The Insider: Feeling the (Ad)Blues
This month, I’m suffering from the AdBlues. Having read the available information, taken on board the published advice and informed our drivers well in advance, reality suggests we may have been misinformed. It was all supposed to be so easy.
Many new Euro6 engines need AdBlue, but it was suggested replenishment would be only roughly every 9,000 miles and likely to be topped up at a service; or if you were feeling handy, you could top it up yourself. Mind you, with service intervals often set at 12,500 and above, simple maths should have flagged that as optimistic.
The 9,000 miles estimate has proved somewhat different. Imagine our surprise when the warning light flashed on at just 3,000 miles from new on one vehicle. Tank capacity varies between manufacturer, although around 17 litres seems to be the norm. One of our drivers presented his line manager with a receipt for a just-in-case supply of 45 litres of the stuff – and then realised his was one of those cars requiring top up by a dealer. Money down the drain. He should have read the handbook first.
But the process is inconsistent. Some vehicles can indeed be topped up using fluid purchased and applied by the driver; but other manufacturers have mandated the car must be taken into the local dealer for replenishment, on a fill it while you wait basis. That’s going to be fun. When the manufacturer sells enough cars, expect to see a queue snaking down the street as we all await our turn. Dealers will have to take on extra employees just to add the AdBlue. And eventually you’ll have to book an appointment, which means if you leave it too late the car won’t start and you won’t be able to use it.
Then there was the hire car which announced it was out of AdBlue and would not restart unless it was refilled within the next 60 miles. That’s 60 miles from when it was delivered to us, so the dashboard countdown clearly wasn’t working on that one.
The driver rang the hire company, who suggested the car was taken to their nearest depot – which was fine, except the depot operatives said they hadn’t been trained to refuel AdBlue and refused to do so. They sent the perplexed driver to a local garage who got him on his way – but the dashboard counter wasn’t reset and so the light came on again, meaning the car would probably fail to start next time. Back to square one, at which point the hire company helpfully just swapped the car out for us.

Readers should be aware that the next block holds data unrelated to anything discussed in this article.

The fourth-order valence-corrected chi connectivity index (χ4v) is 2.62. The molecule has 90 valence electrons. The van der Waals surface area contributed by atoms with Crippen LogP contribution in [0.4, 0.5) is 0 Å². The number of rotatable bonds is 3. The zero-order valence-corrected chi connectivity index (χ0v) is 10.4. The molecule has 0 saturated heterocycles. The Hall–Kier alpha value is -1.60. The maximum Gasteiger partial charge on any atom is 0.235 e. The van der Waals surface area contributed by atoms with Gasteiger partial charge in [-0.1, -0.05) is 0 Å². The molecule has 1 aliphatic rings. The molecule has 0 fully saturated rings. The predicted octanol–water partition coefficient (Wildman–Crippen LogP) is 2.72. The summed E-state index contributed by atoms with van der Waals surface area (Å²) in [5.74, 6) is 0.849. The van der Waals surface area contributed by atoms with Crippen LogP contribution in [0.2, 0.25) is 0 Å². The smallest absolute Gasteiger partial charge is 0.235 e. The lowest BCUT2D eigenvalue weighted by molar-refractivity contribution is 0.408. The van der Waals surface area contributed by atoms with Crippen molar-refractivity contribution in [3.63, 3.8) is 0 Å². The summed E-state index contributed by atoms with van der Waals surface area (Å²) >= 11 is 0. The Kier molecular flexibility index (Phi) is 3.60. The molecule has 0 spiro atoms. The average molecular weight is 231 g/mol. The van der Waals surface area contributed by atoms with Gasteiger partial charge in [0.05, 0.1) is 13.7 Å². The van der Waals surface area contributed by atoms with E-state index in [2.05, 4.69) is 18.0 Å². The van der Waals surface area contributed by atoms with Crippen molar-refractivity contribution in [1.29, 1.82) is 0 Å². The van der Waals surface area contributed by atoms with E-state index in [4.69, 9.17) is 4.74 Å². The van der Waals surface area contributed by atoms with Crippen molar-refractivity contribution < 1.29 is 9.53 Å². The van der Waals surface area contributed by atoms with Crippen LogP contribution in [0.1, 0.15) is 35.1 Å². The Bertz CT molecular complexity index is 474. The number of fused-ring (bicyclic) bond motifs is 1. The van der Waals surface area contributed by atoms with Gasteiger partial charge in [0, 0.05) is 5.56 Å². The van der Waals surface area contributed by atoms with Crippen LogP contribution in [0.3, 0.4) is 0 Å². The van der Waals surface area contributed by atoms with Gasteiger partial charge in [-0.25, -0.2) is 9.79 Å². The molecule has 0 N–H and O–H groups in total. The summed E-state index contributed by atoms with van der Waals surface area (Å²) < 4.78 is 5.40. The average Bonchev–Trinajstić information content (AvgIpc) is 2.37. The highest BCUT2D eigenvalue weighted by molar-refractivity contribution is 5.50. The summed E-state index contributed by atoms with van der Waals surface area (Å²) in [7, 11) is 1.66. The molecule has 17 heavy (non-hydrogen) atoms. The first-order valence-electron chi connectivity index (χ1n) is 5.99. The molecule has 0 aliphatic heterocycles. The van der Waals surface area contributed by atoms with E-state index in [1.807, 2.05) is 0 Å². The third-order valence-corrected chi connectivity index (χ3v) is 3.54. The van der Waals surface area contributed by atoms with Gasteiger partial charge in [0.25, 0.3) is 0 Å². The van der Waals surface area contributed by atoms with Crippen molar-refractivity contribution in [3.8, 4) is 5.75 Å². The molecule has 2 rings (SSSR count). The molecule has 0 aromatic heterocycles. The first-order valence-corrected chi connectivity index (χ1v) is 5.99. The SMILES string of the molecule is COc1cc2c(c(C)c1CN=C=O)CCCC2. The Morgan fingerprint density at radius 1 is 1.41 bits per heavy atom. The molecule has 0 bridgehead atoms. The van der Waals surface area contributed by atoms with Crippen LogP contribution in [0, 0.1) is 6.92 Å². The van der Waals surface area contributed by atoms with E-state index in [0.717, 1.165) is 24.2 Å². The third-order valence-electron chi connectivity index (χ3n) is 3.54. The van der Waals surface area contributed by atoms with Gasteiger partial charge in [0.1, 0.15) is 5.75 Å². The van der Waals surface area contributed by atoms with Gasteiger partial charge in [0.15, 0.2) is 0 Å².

And as for being told one particular car model required ‘special’ AdBlue – they had to be kidding; I mean, you know what this stuff is made of? It ‘goes off’ too, apparently, if you keep it too long.
As if I weren’t fed up enough of the subject already, someone had a further laugh at my expense when they jokingly said (and I fell for it at the time) that the fix for the cheating Volkswagens was to retrofit a very large AdBlue tank in the boot. I bet my face was a picture.
The only good advice I can give my drivers at the moment is “read the manufacturer’s handbook”. The silver lining to the AdBlue cloud is that if they do that, they may learn other important features about the car, otherwise overlooked. Is it just me, or does it grate on you too when someone gets into their diesel, puts the car in gear then starts the ignition and drives away at full pelt? I was always told that was really damaging to the engine.
The use of AdBlue technology helps breakdown harmful NOx so I accept that’s a good thing. Like countless other new initiatives, we’ll all soon get used to AdBlue and the only steam involved will be that involved in the tail end of the process, rather than that which is currently coming out of my ears!